ON MY MIND
It's pretty telling that Kremlin spokesman Dmitry Peskov felt the need to preemptively denounce what appears to be an upcoming journalistic investigation into the business dealings of Vladimir Putin and his inner circle as an "information attack." It is unclear what the report by The International Consortium of Investigative Journalists will reveal. It is unclear whether it will add to the body of knowledge we already have about the massive corruption syndicate otherwise known as the Putin regime. But what is clear is that the Kremlin is very nervous about such reports for one simple reason: as Russia's economy continues to reel and living standards continue to fall, the regime is going to become increasingly vulnerable on the corruption issue. For now, dismissing every corruption allegation as a foreign plot is working. But it won't work for much longer.
IN THE NEWS
Kremlin spokesman Dmitry Peskov engaged in a bit of advance damage control, claiming that foreign journalists were carrying out an "information attack" on Vladimir Putin and his cronies.
According to Russian media reports, the Kremlin is hoping to exchange Ukrainian military pilot Nadia Savchenko for convicted arms smuggler Viktor Bout and convicted drug trafficker Konstantin Yaroshenko, both of whom are incarcerated in the United States.
The Kremlin says Putin may meet with Elton John when the singer visits Russia in May.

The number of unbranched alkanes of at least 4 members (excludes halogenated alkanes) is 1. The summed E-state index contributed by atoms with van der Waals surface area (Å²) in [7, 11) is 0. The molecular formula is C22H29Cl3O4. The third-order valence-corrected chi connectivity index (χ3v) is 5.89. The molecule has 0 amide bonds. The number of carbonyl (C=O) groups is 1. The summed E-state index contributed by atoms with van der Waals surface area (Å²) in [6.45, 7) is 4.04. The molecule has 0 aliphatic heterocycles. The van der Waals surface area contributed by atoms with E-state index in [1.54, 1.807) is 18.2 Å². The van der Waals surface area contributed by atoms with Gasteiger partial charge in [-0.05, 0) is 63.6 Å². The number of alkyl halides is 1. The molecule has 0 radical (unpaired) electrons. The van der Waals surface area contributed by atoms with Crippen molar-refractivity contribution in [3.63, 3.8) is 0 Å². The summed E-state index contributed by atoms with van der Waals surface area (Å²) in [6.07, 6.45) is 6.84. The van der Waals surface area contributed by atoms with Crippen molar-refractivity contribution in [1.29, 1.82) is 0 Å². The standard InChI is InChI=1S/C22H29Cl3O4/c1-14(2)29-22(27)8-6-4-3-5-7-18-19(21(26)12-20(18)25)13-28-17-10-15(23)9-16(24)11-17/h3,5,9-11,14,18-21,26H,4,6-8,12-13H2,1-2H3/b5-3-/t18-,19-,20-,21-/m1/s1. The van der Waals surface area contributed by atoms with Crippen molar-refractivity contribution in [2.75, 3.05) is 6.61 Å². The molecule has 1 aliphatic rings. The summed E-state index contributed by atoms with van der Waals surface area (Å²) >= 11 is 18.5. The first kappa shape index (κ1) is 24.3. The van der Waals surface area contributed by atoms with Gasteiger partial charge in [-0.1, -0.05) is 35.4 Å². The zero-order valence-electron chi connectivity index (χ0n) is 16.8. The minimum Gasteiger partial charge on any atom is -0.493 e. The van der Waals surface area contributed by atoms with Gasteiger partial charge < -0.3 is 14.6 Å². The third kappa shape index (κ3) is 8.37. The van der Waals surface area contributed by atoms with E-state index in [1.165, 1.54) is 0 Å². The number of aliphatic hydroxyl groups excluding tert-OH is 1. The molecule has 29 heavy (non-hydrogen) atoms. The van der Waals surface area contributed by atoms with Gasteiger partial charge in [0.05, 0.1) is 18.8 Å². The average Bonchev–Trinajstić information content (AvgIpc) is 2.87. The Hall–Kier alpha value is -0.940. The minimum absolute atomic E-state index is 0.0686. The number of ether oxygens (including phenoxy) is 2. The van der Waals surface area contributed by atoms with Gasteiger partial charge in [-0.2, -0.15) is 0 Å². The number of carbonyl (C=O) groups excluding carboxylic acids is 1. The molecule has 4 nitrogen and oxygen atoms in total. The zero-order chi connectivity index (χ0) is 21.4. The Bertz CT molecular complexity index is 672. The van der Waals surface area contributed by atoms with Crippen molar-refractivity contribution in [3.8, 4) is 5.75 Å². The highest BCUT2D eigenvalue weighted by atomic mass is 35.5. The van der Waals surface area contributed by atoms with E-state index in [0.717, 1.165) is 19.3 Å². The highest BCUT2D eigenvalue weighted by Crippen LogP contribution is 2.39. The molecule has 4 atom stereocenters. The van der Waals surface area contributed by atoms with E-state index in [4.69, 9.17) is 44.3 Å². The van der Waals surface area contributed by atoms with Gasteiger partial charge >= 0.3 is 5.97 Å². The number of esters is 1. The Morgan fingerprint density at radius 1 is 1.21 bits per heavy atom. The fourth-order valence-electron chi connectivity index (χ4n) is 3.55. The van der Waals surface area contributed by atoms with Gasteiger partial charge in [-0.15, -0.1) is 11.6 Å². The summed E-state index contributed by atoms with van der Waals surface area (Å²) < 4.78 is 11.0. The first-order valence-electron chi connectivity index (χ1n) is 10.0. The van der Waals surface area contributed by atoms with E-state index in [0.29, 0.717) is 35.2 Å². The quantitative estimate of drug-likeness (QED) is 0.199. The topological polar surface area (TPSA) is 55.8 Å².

WHAT I'M READING
The War on the Rocks blog has a good read on "Radically Rethinking NATO and the Future of European Security" by Job C. Henning and Douglas Ollivant.
Likewise, Edward Lucas has a piece up at the Center for European Policy Analysis on how NATO and the European Union need to coordinate to counter Russian aggression.
Adam Reichardt, editor in chief of New Eastern Europe, says "we need to stop blaming ourselves for Russia’s aggression."
And over at the blog Russian Military Reform, Dmitry Gorenberg takes a look at the air force Russia is maintaining in Syria despite its announced pullback.
The Fruits Of Diplomacy
In a piece in Slon.ru, foreign affairs analyst Vladimir Frolov assesses last week's flurry of diplomatic activity in Moscow, which saw U.S. Secretary of State John Kerry and German Foreign Minister Frank-Walter Steinmeier visit the Russian capital.
Also in Slon.ru, political commentator Georgi Neyaskin looks at the ups and downs of U.S.-Russian relations during Putin's rule.
How Putin Rules
Maxim Trudolyubov, the editor at large of the Russian daily Vedomosti, takes a look at Putin's method of rule in a piece, "Three Rules of Kremlin Power," in The New York Times.
A Backlash Against Orthodoxy?
Despite all the overt displays of religiosity, Russians are actually becoming more anticlerical according to a new report by the Sova Center.
Gloating About Brussels
Aleksandr Mineyev, Novaya Gazeta's Brussels correspondent, takes a look at the different reactions in Europe and Russia to last week's attacks and how these reflect two radically different societies.
Political commentator Igor Yakovenko takes a similar line in a piece on Kasparov.ru. "Almost nobody in the Russian establishment could limit themselves to simple sympathy, which is the normal human reaction to the death and the suffering of people nearby," Yakovenko wrote. The reaction in Moscow ranged from "open happiness" about the Brussels attacks to claims of "we told you so."
Dressing For Disaster
And in the I-can't-believe-they-did-that department, television presenter Elena Malysheva, host of the program "Healthy Living," advised Russian viewers how they should dress for a plane crash.